#4 Weaving.  We started with 2-liter pop bottles as cones.  But the bottles were empty and the wind kept knocking them over.  So we drew an X on the ground instead of the bottles and the boys tried to weave in between the X's.

#8  Turns.  We didn't do the tight turns as shown on the diagram, but the boys all did sharp right and left turns to pass of the achievement.

The skills of the boys were varied.  Some were much better than others.  We emphasized that the effort was important and put little emphasis on the actual feat itself.

Saturday, August 6, 2011

Using Feats of Skill in Games

Completing the requirements for Achievement One is fun!  Because it is so hard for boys to sit still and have a lecture, I love to use the feats of skill in other teaching situations.

Whenever there are lists to make or discussion points to cover, you can use the feats of skills.  Here are two easy suggestions:

1.  Taking turns, have each boy go from point A to point B and back again doing one of the requirements from Achievement 1.  When he gets back, he identifies a meaning to the Pledge or a safety rule, or how to protect our environment, etc.

Example:  have the boy elephant walk to the corner of the room and back to the table then identify whatever it is you're talking about.

2.  Number different feats of skills one through six.  Have each boy roll a dice.  The number it lands on determines the feat they perform.  I have even created three different sheets that can be rotated with the dice game.  Feel free to use them if you would like (Numbered Feats of Skills for Dice Game).

Health Habits Chart

Here is a chart I created called Health Habits Chart to help make tracking the health habits more fun.  My son put his on the fridge.  He used washable markers to fill in the boxes.  The colors were not color coded, but whatever he felt like at the time.  By the time he was finished, most of it was simple orange.

At round table, it was suggested that you could laminate the charts and turn them into place mats. Then while the boys are eating, they can color in the appropriate square.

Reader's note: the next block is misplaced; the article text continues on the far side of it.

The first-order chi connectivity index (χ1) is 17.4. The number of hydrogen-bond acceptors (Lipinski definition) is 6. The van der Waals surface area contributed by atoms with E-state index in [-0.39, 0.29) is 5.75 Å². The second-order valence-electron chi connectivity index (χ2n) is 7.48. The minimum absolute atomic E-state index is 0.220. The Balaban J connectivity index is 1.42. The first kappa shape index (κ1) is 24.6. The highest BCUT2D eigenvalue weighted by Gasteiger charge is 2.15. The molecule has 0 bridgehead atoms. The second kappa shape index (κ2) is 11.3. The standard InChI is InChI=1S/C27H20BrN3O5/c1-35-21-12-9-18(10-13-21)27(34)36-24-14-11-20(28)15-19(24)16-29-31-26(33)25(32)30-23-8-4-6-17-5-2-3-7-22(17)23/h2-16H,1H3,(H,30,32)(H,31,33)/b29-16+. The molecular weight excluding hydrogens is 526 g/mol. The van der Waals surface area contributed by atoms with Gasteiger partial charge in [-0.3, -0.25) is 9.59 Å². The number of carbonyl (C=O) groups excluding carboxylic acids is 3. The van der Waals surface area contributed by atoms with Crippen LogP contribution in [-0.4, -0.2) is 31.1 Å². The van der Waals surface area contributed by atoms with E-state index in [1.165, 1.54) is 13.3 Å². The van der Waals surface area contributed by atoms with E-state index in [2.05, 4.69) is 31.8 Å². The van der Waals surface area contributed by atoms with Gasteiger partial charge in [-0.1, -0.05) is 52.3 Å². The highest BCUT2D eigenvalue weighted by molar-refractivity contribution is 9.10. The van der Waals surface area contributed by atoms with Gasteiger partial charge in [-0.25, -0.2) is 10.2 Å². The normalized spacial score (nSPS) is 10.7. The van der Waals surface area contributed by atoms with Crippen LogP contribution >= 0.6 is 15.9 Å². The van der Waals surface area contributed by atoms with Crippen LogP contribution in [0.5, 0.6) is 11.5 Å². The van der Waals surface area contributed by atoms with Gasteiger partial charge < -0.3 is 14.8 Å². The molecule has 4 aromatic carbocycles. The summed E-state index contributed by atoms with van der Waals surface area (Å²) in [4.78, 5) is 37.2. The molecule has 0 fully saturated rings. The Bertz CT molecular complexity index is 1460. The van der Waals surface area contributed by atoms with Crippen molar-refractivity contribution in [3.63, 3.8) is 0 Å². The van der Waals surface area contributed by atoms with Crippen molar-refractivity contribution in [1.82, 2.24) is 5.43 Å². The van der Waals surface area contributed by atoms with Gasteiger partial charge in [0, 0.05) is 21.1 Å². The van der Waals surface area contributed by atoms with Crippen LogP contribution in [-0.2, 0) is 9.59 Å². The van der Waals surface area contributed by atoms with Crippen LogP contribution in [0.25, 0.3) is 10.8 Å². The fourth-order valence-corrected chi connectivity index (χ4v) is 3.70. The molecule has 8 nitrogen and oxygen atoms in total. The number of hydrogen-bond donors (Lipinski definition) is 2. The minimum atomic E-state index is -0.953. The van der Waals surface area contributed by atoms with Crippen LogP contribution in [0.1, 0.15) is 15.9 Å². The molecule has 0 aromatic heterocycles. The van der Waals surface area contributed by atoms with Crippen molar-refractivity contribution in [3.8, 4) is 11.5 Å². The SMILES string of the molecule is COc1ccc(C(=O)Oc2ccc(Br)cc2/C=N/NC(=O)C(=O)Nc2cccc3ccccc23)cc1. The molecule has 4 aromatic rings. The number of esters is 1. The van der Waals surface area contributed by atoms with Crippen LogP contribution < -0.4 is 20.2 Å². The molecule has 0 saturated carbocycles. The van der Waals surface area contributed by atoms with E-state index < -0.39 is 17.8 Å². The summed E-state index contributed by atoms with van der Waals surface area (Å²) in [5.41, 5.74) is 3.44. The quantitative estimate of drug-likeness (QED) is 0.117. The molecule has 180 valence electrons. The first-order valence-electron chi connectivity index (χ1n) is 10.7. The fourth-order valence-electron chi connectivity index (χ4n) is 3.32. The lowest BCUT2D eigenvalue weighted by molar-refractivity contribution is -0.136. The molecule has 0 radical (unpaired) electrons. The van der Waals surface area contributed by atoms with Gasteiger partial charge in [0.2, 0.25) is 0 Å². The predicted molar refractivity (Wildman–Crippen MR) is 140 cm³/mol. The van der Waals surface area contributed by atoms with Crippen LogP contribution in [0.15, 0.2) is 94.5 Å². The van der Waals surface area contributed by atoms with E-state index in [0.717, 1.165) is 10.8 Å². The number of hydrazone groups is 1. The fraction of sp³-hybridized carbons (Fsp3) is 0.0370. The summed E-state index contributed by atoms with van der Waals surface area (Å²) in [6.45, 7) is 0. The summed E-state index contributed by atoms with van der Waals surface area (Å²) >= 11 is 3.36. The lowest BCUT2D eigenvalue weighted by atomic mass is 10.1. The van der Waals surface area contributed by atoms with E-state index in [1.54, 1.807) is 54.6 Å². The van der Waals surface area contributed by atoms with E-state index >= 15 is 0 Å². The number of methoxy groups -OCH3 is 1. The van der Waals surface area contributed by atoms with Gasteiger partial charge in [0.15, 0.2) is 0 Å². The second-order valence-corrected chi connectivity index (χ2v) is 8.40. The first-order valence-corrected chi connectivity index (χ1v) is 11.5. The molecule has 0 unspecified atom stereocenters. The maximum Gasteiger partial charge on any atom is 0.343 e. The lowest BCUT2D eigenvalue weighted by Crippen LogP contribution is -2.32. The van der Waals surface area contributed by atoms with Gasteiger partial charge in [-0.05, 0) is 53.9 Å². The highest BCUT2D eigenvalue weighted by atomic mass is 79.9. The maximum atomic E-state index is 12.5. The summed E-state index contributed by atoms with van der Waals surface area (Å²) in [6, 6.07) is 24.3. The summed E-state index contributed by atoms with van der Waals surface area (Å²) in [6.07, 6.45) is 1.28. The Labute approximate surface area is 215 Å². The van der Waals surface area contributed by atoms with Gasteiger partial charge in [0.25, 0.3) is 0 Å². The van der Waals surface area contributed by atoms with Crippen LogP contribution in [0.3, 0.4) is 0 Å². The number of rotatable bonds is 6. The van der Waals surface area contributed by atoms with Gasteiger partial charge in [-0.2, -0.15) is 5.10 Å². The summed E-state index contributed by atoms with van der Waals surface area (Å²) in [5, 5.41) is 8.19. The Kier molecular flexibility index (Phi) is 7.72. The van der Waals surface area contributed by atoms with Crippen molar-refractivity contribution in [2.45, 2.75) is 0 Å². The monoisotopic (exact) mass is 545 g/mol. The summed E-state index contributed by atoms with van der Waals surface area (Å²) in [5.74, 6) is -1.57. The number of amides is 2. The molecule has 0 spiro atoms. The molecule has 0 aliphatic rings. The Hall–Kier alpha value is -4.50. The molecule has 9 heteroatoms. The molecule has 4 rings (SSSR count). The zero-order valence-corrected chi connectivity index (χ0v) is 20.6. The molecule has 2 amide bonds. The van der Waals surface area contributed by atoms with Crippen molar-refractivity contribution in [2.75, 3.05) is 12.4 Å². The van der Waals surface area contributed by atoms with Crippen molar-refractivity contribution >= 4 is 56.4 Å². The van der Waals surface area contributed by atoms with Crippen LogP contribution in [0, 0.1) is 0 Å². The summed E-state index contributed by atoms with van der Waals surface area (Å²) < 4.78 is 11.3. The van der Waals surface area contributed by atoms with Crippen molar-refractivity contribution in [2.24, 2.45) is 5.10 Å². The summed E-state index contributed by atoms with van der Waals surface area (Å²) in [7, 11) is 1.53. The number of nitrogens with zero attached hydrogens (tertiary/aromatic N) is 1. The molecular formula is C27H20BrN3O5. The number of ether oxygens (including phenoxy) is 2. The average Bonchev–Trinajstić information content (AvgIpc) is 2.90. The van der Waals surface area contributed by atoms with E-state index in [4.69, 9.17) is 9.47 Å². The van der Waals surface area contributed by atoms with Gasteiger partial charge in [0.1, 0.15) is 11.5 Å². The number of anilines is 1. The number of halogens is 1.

Bike and Street Safety Bingo

Playing Bingo is a fun way to to discuss both street safety and bike safety.

Don't be put off by the thought of creating a Safety Bingo game.  The best trick to this game is to have the boys create it themselves.


Create a 4 x 4 grid on a sheet of paper with blank squares, one for each boy

How to Play

1.  Ask a boy to identify one rule for street or bike safety.
2.  Have each boy either draw a picture of the rule just identified or write the words.
3.  The den leader writes or draws a picture of the same rule on a card or small square of paper.
4.  Repeat steps 1-3 with a different boy identifying a rule until all 16 rules squares are full.
5.  The den leader mixes up the  cards and calls out a rule.
6.  Each boy places a marker on the rule that was called out until Bingo or Blackout is achieved.

To make it more fun, whenever a boy got a bingo, I gave him a small piece of candy (like one MnM).  When I did this, we only identified 16 rules, so all boys reached Blackout at the same time.  Then they all got another piece of candy.

Food Pyramid Go Fish Game

Recently the government has changed the food pyramid to "My Plate."  At some point in time, the Cub Scouts may change their book to My Plate instead of the food pyramid.  Either way, a fun way to teach the different healthy food groups is to play "Go Fish."  This game is all done and ready to print.  It was put together by the USDA for classrooms.

Tuesday, August 2, 2011

Treasure Hunt

6 boys + 1 yard + 1 hot muggy afternoon = 6 completely different treasure maps and an over an hour of great entertainment!

One of the Treasure Maps
Before scouts began, I took brown lunch sacks and cut the bottom out.  Then I burned the edges and wrinkled the paper to give it an aged look.

Each boy scouted out the front and back yard.  With crayons or markers he drew his own treasure map, complete with treasure at the end.  Six small containers safely nestled 8 whoppers each.  (The whoppers came out of one box of candy from the dollar store!) When the maps were draw, each boy came and got a container and placed it at the end of his treasure hunt.

We started with the first boy who was finished, then the second boy, etc.  The next boy in line was the boy who held the map for the current hunt.  The creator was supposed to hang back and let the others figure out his map.  That was just too hard for the excited boy to accomplish, which was a good thing, because most maps were indecipherable without help!

Throughout the activity we even talked about a great classic "Treasure Island" and a name that all should be familiar with:  Long John Silver.

After it was over, some of the boys wanted to take home extra blank maps and create a treasure hunt for their family.